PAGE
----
Johnny Haywire

'67 1600 update / 32/36 throttle shaft bearings install

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Howdy everyone. Please excuse my radio silence for the last few months, life kind of got in the way for a while there. I've still been visiting the site and have been reading your posts, just haven't had much to contribute lately.

 

That said, I have actually been driving the car regularly. It's been on daily driver duties since May or so and has been extremely reliable, though by no means do I have all the bugs worked out.

 

Now that I have cleared out some extra space in my shop, I've pulled her in and am getting started on the to-do list. After getting rid of the idle cut-off solenoid and moving up a size in idle jets earlier this year and still having an erratic and lean idle (and no vacuum leaks), I finally noticed that there was a good bit of play in my primary throttle shaft, I could change the idle by several hundred RPM just by wiggling it. Ordered the bearing kit from Pegasus and have been sitting on it until now.

 

The bearing install was actually pretty straightforward and, wow, I'm impressed with the result, nice positive action with no slop at all. One question I'd like to throw out there is about "peening" the butterfly screws to prevent the possibility of them backing out and causing, you know, very bad things. The factory screws look like they basically have half of their bottom two threads buzzed off and that seems to be a great solution (it wasn't brutal to remove them, but certainly required some effort). I was thinking to use blue Loctite and then also buzzing off half of the bottom two threads with a Dremel, but I'd like to hear your opinions on this before proceeding. And, yes, I did buy the low-profile racing butterfly screws from Pegasus : )

 

Since we all love pictures, here are some pictures. I also adjusted the valves the other day and started cleaning the engine up so I can see if there is any seepage with the new gasket. Plus, clean engine!!!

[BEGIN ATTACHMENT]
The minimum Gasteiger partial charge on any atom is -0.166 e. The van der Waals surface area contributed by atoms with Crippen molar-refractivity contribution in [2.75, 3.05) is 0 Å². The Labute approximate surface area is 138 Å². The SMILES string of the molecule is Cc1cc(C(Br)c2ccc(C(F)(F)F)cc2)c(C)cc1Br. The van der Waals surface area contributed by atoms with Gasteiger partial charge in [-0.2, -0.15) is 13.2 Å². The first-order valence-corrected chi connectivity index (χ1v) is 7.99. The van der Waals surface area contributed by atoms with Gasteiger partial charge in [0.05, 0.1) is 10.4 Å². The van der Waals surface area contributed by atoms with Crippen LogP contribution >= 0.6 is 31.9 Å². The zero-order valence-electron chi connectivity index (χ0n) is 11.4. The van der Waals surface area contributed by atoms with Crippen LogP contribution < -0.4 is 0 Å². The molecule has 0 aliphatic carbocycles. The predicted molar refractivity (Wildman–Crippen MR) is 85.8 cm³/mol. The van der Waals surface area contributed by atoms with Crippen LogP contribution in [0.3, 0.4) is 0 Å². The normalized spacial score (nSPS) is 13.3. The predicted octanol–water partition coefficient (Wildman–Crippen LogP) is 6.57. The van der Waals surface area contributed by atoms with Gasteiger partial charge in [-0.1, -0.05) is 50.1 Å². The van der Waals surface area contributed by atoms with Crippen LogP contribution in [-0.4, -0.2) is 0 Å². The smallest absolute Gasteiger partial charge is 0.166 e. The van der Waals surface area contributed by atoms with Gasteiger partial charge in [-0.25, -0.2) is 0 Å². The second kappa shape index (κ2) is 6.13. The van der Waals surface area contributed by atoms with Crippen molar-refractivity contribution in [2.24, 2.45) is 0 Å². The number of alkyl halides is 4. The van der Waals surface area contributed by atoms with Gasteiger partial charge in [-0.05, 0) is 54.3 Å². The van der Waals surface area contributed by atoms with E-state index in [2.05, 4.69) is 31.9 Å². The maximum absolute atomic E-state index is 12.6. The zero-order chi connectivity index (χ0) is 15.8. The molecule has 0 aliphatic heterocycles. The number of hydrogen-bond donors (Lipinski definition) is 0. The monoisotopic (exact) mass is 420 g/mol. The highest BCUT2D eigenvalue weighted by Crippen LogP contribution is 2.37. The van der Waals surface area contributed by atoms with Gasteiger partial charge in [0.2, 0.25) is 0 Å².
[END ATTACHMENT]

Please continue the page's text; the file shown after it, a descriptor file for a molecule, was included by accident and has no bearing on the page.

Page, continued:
I know Mintgrun really likes the patina on my air filter housing, but I think it may be time for some cleanup and paint... 

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Edited by Johnny Haywire
Grammatical errors : /
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The staking can be done in two ways. Factory screws have a dimple in the bottom, you can put a small Phillips screwdriver in a vice and then pass the end through the carb body to sit in the simple. You can the get a punch and strike the screw head from the other side. A little bit fiddly. 

 

The other method is to crack the throttle open and then get some reasonable size pliers and squeeze the exposed ends of the screws to deform them. Not a good application for Locktite as they will be bathed in fuel in normal operation. 

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Thanks, @Simeon, this is exactly the advice I needed. Which method do you prefer? I believe the low-profile screws do have dimples on the bottom.

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1 hour ago, Simeon said:

in a vise

 

 

:D

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1 hour ago, Simeon said:

in a vice

The same as "Vice-Grip" pliers--the cops use 'em to hold criminals...used extensively by Crockett and Tubbs.

 

mike

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“Two countries divided by a common language”

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It's a vise of Ray's...

 

t

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